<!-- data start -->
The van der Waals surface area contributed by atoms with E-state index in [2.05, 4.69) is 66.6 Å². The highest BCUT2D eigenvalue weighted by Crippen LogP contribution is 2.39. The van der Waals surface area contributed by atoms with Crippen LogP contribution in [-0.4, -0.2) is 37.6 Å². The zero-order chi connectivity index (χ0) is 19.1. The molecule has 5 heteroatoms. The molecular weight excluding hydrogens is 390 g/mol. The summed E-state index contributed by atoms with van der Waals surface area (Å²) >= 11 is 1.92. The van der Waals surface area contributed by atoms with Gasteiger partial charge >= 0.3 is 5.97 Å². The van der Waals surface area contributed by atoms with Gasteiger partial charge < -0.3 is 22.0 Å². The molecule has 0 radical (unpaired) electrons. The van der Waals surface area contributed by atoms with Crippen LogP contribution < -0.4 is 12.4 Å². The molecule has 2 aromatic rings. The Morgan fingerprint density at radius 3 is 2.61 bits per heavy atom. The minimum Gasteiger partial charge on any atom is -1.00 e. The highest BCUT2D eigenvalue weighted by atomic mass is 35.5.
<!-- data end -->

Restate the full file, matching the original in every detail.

The van der Waals surface area contributed by atoms with E-state index in [2.05, 4.69) is 66.6 Å². The highest BCUT2D eigenvalue weighted by Crippen LogP contribution is 2.39. The van der Waals surface area contributed by atoms with Crippen LogP contribution in [-0.4, -0.2) is 37.6 Å². The zero-order chi connectivity index (χ0) is 19.1. The molecule has 5 heteroatoms. The molecular weight excluding hydrogens is 390 g/mol. The summed E-state index contributed by atoms with van der Waals surface area (Å²) >= 11 is 1.92. The van der Waals surface area contributed by atoms with Gasteiger partial charge >= 0.3 is 5.97 Å². The van der Waals surface area contributed by atoms with Gasteiger partial charge < -0.3 is 22.0 Å². The molecule has 0 radical (unpaired) electrons. The van der Waals surface area contributed by atoms with Crippen LogP contribution < -0.4 is 12.4 Å². The molecule has 2 aromatic rings. The Morgan fingerprint density at radius 3 is 2.61 bits per heavy atom. The minimum Gasteiger partial charge on any atom is -1.00 e. The highest BCUT2D eigenvalue weighted by atomic mass is 35.5.